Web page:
One of the benefits of the winter season in the Northeast is that it looks and feels appropriate to celebrate all things related to holiday celebrations: decorated Christmas trees, seasonal concerts, tree lightings, choraling, feasts, hot apple cider, and yummy desserts like pumpkin pie and sweet potato pie. Likewise, The NYBG Holiday Train Show is one of those lovely traditions that New Yorkers and tourists take advantage of. This year’s 23rd Annual Holiday Train Show at the New York Botanical Garden in the Bronx opens on Saturday, November 15th, and runs through Sunday, January 19th, 2015. I had the opportunity to take a sneak peak at the beautiful displays Monday, November 10th. Present for questions were Paul Busse and some of his team at Applied Imagination who designed, crafted and assembled the show before they left that evening to other assignments around the country. I also spoke to the Director of Exhibitions and Seasonal Displays the NYBG, Karen Daubmann.
Paul Busse has enjoyed working on this splendid event since its inception. In my brief discussion with him, he commented that the show speaks to the heart of “kids of all ages” in its joyful fun and ingeniously crafted replicas of New York landmarks. There are over 150 replicas. One of the exhibits in the Artist’s Studio is a presentation of the step-by-step process of how the Applied Imagination Team puts the buildings together (i.e. everything from the old Pennsylvania Station, St. Patrick’s Cathedral, Hudson River mansions like Olanna, Edgar Allan Poe’s House, Radio City Music Hall, Rockefeller Center, Yankee Stadium and many more). Each is crafted of natural materials such as bark, twigs, stems, fruits, seeds, and pine cones and coated with resin so they are maintained.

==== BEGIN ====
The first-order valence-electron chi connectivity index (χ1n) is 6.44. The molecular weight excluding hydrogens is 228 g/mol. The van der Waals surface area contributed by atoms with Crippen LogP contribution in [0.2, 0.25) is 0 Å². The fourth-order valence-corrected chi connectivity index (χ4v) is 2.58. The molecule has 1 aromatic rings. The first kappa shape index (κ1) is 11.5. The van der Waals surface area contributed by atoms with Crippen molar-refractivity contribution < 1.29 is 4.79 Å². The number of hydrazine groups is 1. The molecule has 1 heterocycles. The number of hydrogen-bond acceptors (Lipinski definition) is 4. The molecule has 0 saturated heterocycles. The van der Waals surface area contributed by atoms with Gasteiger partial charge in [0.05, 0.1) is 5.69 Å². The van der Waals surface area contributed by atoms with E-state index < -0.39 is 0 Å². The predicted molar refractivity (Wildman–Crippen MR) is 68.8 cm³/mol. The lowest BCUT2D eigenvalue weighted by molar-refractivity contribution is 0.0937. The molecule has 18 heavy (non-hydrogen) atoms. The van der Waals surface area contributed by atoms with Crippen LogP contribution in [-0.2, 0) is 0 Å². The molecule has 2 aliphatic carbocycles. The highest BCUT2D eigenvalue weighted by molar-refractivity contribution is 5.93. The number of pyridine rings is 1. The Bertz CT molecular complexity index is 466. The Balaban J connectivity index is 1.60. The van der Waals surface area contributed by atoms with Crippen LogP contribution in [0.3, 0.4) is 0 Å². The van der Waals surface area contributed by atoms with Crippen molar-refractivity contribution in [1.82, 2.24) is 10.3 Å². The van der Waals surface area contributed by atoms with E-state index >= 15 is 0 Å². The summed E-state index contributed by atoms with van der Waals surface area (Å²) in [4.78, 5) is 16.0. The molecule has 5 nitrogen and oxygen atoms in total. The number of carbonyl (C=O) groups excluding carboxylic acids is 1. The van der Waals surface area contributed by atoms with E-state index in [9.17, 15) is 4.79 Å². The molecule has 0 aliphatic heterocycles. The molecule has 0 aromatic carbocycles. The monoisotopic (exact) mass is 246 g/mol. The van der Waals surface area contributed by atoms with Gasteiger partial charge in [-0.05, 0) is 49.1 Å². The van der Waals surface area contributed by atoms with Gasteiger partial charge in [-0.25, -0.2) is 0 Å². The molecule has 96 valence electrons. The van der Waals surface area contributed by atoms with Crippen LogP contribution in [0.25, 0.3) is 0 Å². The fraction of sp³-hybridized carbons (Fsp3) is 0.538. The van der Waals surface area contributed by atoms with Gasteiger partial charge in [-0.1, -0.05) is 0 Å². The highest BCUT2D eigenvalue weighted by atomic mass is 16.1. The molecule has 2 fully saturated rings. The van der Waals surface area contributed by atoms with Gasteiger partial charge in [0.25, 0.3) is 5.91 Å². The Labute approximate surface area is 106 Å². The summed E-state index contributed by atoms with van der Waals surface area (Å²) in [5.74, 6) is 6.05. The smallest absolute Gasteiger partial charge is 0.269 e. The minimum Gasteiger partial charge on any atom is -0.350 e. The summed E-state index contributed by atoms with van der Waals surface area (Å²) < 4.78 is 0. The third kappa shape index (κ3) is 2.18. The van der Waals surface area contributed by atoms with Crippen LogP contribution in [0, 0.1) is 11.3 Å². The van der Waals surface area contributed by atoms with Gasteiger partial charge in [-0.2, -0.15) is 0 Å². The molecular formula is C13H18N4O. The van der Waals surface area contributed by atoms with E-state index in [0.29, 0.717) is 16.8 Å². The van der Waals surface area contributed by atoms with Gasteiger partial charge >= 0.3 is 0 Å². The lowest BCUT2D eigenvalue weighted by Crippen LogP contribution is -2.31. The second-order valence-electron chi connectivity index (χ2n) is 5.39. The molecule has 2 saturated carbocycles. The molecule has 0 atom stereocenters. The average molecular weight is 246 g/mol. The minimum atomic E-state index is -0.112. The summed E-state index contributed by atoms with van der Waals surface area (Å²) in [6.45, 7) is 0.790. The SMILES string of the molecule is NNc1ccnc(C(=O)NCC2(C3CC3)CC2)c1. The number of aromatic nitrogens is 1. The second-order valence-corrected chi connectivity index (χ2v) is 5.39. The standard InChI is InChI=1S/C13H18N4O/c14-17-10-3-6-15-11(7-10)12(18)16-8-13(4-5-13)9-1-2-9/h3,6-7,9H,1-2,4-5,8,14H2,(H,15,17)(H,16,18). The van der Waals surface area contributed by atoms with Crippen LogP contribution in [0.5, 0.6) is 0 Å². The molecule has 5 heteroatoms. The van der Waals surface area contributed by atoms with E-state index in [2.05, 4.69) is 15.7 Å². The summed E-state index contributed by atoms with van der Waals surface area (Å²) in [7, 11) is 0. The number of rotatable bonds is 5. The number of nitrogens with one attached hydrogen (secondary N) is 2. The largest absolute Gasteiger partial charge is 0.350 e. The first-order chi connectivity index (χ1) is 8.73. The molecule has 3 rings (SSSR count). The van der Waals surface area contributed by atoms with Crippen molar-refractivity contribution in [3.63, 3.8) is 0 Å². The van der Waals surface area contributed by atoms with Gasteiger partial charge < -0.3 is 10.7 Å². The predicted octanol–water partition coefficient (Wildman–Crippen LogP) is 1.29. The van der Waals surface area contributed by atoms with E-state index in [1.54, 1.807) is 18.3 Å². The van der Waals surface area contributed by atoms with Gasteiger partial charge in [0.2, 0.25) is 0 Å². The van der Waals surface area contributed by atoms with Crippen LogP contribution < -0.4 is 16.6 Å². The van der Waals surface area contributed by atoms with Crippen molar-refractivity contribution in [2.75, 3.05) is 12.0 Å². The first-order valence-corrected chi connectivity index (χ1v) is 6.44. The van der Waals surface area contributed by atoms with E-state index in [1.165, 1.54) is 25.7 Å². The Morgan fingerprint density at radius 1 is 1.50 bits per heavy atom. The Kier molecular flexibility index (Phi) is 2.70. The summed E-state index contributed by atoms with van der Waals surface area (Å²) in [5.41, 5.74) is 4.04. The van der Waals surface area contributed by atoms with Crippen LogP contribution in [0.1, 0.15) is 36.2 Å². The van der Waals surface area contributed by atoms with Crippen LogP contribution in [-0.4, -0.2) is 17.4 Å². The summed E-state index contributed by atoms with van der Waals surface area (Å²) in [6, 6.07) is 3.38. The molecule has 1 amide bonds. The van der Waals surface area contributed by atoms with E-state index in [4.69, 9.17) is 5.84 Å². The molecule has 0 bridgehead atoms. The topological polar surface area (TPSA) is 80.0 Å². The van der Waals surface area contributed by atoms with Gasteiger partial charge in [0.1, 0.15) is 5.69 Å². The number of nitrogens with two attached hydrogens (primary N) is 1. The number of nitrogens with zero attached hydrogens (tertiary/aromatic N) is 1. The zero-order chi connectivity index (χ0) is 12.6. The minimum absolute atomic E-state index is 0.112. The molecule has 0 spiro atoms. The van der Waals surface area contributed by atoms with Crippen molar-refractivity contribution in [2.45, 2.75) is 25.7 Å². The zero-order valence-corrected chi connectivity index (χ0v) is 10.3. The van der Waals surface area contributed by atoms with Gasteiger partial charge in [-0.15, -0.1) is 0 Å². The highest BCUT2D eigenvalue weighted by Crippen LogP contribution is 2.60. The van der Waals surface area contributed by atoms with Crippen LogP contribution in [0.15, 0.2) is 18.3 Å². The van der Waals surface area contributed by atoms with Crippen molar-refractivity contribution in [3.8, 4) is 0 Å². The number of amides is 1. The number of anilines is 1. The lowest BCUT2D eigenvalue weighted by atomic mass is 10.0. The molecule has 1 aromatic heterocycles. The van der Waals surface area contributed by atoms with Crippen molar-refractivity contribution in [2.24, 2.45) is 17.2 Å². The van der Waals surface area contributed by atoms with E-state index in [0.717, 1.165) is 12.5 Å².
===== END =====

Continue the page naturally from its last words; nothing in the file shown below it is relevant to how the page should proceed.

Amidst these amazing miniatures of natural grace are waterways, living plants, and gorgeous flowers in a fresh, vibrant, and colorful terrain that makes one feel this is the way that people should live, surrounded by the finest of gardens. To top it off there is movement and the sound of wheels and bells and horns and puffing smoke chugging. It’s the trains! Everyone loves the trains. There are over 20 large-scale model railway trains and trolleys-American steam engines and streetcars from the late 1800s to modern freight and high-speed passenger trains. These blaze along a quarter-mile of track across high bridges (is that the Brooklyn Bridge or the Queensboro Bridge we are seeing), overhead trestles, through archways, tunnels, and overhanging forested foliage, past plunging waterfalls and bubbling streams. They traverse magical landscapes that are breathtaking and filled with botanical wonder. If you see the show at night, which I did two years ago, you are in a fantastical garden of twinkling lights and surreal beauty. It is this combination of mystery and seductive delight that recalls the finest memories of the wonders of childhood belief that anything is possible.
In my discussion with Karen Daubman, the director of exhibits mentioned that the designers and creators enjoy bringing in a few different buildings each year as they make sure to rearrange the exhibit, changing the order of the buildings and the nature of the train displays. She said, “This year, we are focusing on the World’s Fair. It is a commeration of the 50th anniversary of the 1964 New York World’s Fair.” In the Artist’s Studio they’ve included the well known replicas of The Unisphere and the Observatory Towers to name a few of the World’s Fair replicas you will see. Karen discussed how the kids love the trains and they, “literally lay on the floor and watch Thomas go round and round.” (Karen is referring to All Aboard with Thomas & Friends™ in January 3-25 on select dates) Thomas and Driver Sam move on a sing-along, mini-performance adventure and kids can help them decorate the station in time for the surprise party before the guest of honor arrives.